Its owners have installed a large refrigerator case that houses all kinds of treats, both prepackaged and homemade. I spent a good deal of time googling the names, and everything sounded delicious, (as well as unpronounceable.) Among its shelves, there were saffron puddings, eggplant stews, and hummus, all neatly stacked and labeled. The rickety tables have been replaced with comfortable cafe style tables and chairs and I spotted a samovar bubbling away in the back; must come back for tea!

I’ve been back twice for dinner already, and the host was extremely hospitable and enthusiastic. I don’t know if he’s the owner, but if he isn’t, he should get a raise because he is clearly delighted and proud of what the establishment offers.

Anyway, if you find yourself in L.A. and on the Westside, pop into the Naan Hut!


(This is some kind of tomatoe-y, eggplant stew thing that is so good, and has a lot of garlic. So only eat it with someone who loves you already, or someone you don’t care if they love you or not.)


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OMG! Pie!

I have no desire to get into the hugely controversial pie vs. cake debate. For one, why must there be a debate? Forcing people to choose is just cruelty, and one of the many casualties in this current climate of polarization!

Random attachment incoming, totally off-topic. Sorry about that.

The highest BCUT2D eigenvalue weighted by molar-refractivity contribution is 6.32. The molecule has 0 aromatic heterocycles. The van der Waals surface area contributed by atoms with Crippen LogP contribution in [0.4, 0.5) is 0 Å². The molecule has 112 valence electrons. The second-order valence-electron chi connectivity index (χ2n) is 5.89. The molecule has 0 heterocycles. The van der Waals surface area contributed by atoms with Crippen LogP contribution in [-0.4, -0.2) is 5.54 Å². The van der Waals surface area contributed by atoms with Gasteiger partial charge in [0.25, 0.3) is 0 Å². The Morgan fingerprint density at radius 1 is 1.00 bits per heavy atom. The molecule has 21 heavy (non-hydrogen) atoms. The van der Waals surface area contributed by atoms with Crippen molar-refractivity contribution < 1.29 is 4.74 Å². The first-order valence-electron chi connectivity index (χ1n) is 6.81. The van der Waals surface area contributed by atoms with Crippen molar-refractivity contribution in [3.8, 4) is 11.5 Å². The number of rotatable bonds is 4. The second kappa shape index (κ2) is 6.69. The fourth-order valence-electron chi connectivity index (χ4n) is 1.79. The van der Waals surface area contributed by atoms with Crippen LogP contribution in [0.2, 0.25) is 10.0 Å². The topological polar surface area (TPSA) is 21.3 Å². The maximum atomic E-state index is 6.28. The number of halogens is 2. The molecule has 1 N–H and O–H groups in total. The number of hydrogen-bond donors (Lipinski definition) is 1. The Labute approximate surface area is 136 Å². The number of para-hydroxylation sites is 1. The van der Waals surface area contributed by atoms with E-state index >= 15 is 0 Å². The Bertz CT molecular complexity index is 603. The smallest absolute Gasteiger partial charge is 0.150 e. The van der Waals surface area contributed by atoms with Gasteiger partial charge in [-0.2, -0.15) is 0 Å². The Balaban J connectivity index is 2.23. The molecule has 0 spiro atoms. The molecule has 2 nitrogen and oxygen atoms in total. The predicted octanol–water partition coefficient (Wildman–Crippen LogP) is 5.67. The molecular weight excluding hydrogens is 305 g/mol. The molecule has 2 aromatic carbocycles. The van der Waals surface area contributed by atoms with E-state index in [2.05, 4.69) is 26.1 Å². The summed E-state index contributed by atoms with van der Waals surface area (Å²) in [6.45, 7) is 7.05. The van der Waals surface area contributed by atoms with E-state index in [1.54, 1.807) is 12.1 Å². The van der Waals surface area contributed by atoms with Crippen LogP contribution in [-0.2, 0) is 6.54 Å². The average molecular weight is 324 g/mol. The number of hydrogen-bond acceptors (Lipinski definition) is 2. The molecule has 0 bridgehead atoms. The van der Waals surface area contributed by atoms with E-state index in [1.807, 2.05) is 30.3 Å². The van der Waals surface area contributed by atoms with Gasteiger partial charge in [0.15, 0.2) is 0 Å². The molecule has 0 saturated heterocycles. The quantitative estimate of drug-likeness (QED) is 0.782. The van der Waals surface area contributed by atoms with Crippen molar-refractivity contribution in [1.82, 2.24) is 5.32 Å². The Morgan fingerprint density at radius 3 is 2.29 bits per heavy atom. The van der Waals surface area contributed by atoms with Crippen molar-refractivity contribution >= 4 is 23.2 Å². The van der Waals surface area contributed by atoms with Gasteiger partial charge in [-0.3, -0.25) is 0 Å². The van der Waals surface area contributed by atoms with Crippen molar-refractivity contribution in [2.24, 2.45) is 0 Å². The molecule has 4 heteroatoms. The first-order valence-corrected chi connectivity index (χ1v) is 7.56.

Anyway, pie and cake. Both good, and  the fact that I recently visited two places that focus on pie, is not indicative of me taking a side on this issue. #foodpolitician

The first place I visited Atticus Creamery and Pies, located in West L.A..

So the name instantly makes me think of “To Kill a Mockingbird”, but as far as I can tell, there is no egregious miscarriage of justice requiring the services of a good, noble man, taking a doomed stand against the racism emblematic of his time.

The second part of the name is accurate and not mysterious; you can get ice cream and pie. There are clever, somewhat hipster foodie combinations like lemon lavender and salted caramel popcorn.  But there are also plenty of options for people who complain “What’s wrong with just chocolate and banana cream!?!”